Sorry for the tardy entries, folks. Things have been rather hectic, lately (as it always is post-trip) — so I’m really appreciative of Eric La Fountaine for providing yet another write-up and photograph from his trip to Chile. Eric writes:
There are more than 800 species of Oxalis found throughout the world. They are generally small herbs. The Chilean endemic Oxalis gigantea is one of the more unusual species of the genus. It forms a thick-stemmed shrub 2.5 meters tall by 2 meters in diameter. It has bright yellow, five-petaled flowers and leaves with three leaflets aranged in the shamrock form typical of the genus. More images of the plant are available from Chílebosque. Oxalis gigantea is summer deciduous and will bloom on almost leafless stems in particularly dry years.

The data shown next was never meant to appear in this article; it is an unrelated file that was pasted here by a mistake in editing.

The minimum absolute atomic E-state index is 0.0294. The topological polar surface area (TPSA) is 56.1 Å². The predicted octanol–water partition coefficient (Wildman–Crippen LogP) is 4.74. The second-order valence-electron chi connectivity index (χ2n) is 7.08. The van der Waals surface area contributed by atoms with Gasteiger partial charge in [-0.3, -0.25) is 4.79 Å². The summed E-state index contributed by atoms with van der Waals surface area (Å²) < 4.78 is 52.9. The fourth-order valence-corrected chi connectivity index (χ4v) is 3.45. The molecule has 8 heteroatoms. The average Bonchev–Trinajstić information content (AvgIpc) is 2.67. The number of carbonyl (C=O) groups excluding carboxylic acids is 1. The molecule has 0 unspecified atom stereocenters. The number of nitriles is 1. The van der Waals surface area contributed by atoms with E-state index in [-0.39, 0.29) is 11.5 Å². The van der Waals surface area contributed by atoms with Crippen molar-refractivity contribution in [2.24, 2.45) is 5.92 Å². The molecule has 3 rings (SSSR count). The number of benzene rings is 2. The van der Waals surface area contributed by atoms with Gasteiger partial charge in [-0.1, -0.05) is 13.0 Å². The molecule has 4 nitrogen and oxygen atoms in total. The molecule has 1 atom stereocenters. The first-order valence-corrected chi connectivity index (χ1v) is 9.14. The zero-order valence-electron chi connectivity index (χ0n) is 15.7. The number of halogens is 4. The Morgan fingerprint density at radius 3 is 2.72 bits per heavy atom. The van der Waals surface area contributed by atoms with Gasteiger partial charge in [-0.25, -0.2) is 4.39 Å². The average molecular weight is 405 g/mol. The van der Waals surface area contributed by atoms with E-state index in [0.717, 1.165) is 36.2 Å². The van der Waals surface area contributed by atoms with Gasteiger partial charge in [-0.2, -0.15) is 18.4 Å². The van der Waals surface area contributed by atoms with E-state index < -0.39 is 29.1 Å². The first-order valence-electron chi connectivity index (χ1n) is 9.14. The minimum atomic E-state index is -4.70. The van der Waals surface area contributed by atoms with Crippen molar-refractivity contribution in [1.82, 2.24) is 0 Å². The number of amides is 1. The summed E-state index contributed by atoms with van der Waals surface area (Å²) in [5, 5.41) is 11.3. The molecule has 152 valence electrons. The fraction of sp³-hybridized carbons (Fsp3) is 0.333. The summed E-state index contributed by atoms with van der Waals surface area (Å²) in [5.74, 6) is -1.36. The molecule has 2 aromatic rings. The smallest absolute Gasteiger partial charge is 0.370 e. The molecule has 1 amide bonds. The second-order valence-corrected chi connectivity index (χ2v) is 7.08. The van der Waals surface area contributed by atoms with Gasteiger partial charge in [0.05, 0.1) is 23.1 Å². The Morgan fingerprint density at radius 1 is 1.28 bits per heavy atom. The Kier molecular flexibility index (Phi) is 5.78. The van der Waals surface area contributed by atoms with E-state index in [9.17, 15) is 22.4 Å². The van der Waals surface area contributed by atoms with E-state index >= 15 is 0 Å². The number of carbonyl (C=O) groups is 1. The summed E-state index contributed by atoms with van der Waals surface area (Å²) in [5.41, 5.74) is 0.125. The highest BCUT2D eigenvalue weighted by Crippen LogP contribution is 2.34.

These specimens in el Bosque de Fray Jorge National Park are especially lush. The heavily branching form reminded me of an octopus. The plants in the left foreground are either Puya chilensis or Puya berteroana.
Bosque de Fray Jorge National Park was granted the title World Biosphere Reserve by UNESCO in 1977. Although not a large area, it contains the most northernly forest in Chile. Surrounded by dry desert lands, the forest receives moisture from frequent fog, which rolls in from the Pacific Ocean.
Photography resource link: The Editor’s Pick Awards 2008 on NaturePhotographers.net contain more than a few stunning images.